Eight hungry kids settle into their spots at the long narrow table just after the noon hour. Lunchroom-type trays are passed out, each dividing wall doing its best to keep the applesauce from running onto the sandwich and over to the carrot sticks. I love these plates. They remind me of those days eating pizza dotted with perfect squares of pepperoni while drinking a little carton of chocolate milk in Mrs. Reeder’s third-grade class. Our dining room often looks more like a lunchroom than a dining room, so I imagine the brightly colored trays feel at home here.
As all receive their food and prayers are prayed, I stop and wait for someone to say something. I wish I could say this yearning stemmed solely from my desire to see good manners displayed. We’re big on manners, but sadly, on most days I lean heavily toward being an appreciation addict. I wait for someone to acknowledge my hard work. Because on those days, it doesn’t feel worth the work unless I know it’s noticed.
I’ve read a bunch about this one guy who thought of ways to serve everyone He came in contact with, never asking for the applause of onlookers. Yeah, of course it’s Jesus. Jesus, the God-man.
He’s always known moms (or all humans for that matter) would struggle with wanting our work to be noticed. It’s nice to hear encouraging words along the way to spur us on toward further acts of service. Our families owe us as much, right? Well, no. Jesus looked at this much differently, “For even the Son of Man did not come to be served, but to serve, and to give his life as a ransom for many.” (Mark 10:45)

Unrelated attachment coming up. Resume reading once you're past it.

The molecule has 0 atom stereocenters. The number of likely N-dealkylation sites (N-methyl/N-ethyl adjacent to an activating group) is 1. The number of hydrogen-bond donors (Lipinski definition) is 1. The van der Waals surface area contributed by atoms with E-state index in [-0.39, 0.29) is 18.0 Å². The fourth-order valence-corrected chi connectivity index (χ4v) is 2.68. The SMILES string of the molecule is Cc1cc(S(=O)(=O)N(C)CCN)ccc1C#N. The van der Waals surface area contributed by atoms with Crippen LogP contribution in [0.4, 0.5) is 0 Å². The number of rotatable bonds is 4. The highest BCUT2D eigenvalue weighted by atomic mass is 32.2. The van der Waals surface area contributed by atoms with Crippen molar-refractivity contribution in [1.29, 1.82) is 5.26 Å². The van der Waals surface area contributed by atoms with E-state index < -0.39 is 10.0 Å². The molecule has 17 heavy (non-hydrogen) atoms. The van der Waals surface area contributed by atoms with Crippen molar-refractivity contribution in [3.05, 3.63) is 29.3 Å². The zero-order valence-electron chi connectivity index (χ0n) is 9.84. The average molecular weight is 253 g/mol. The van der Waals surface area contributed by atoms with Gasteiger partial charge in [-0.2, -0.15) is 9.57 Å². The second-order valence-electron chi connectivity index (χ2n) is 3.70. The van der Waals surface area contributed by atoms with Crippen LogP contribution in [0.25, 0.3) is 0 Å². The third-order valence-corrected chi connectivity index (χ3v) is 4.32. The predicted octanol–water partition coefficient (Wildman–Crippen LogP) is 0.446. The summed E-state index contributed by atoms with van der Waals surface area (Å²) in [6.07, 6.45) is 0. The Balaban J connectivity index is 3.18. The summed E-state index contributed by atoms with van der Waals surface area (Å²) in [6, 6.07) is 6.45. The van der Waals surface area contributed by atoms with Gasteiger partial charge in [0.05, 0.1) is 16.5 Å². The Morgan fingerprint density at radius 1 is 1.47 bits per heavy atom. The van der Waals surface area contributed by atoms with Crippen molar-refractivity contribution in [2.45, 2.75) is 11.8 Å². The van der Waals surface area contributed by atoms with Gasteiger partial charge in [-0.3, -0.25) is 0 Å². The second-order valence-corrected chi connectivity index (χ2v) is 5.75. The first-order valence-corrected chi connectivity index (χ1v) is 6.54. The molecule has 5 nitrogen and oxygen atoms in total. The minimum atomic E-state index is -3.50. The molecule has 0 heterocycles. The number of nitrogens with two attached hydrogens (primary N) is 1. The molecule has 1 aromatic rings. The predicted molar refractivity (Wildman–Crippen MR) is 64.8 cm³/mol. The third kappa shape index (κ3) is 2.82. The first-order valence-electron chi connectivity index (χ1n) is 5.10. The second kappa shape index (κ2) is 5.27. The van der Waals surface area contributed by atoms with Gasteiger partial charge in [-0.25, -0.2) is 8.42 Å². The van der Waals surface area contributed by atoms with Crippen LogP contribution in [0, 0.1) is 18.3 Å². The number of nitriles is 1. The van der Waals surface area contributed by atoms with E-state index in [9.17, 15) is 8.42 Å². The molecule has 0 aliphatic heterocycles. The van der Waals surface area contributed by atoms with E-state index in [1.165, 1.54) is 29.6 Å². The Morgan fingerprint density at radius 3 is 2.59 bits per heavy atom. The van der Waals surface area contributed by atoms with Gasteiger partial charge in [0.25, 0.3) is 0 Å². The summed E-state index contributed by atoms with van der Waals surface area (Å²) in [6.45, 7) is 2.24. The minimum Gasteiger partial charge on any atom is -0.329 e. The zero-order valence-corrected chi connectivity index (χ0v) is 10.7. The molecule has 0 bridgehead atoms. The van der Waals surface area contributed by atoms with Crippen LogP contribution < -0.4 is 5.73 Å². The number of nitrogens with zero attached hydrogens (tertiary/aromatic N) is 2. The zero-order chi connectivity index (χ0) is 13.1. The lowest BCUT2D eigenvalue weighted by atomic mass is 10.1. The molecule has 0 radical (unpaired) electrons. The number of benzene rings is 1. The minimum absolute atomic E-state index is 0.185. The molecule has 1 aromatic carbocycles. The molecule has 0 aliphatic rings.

He wasn’t looking for anyone to actually serve Him or give him a thumbs up during His time on earth, even if He was completely worthy of praise. There would be no huffing away after giving the now-famous Sermon on the Mount if no one stopped him afterward to mention how moving and life changing His words were that day. He simply showed up, gave His all, and let it fall where it may. Never forcing others to commend, be changed, or appreciate His work. Jesus was confident in His mission from the Father: To deliver the message of hope and serve the people.
He didn’t serve for accolades. Though He did the most amazing things and spoke the most amazing words.
He didn’t expect everyone to like Him or what He did.
He didn’t demand a thank you or even an acknowledging glance.
He didn’t yearn for the ancient equivalent of comments, shares, tweets, or discussions about his life and times for His own sake.
He simply wanted His life to point to the Father.
We all want to feel appreciated — because heaven knows it’s not easy being a mom. The hours are endless and the work is never quite complete.
But what if instead of desiring or even demanding appreciation for the ways we serve the people in our life, we do it simply because we love God and love the ones He’s given to us to impact?
Our acts of love and service toward our families and the world around us do not go unnoticed. They don’t. Our lives point to the Father too when we give without the expectation of a thank you, love without limit, and speak not to be adored — but to bless.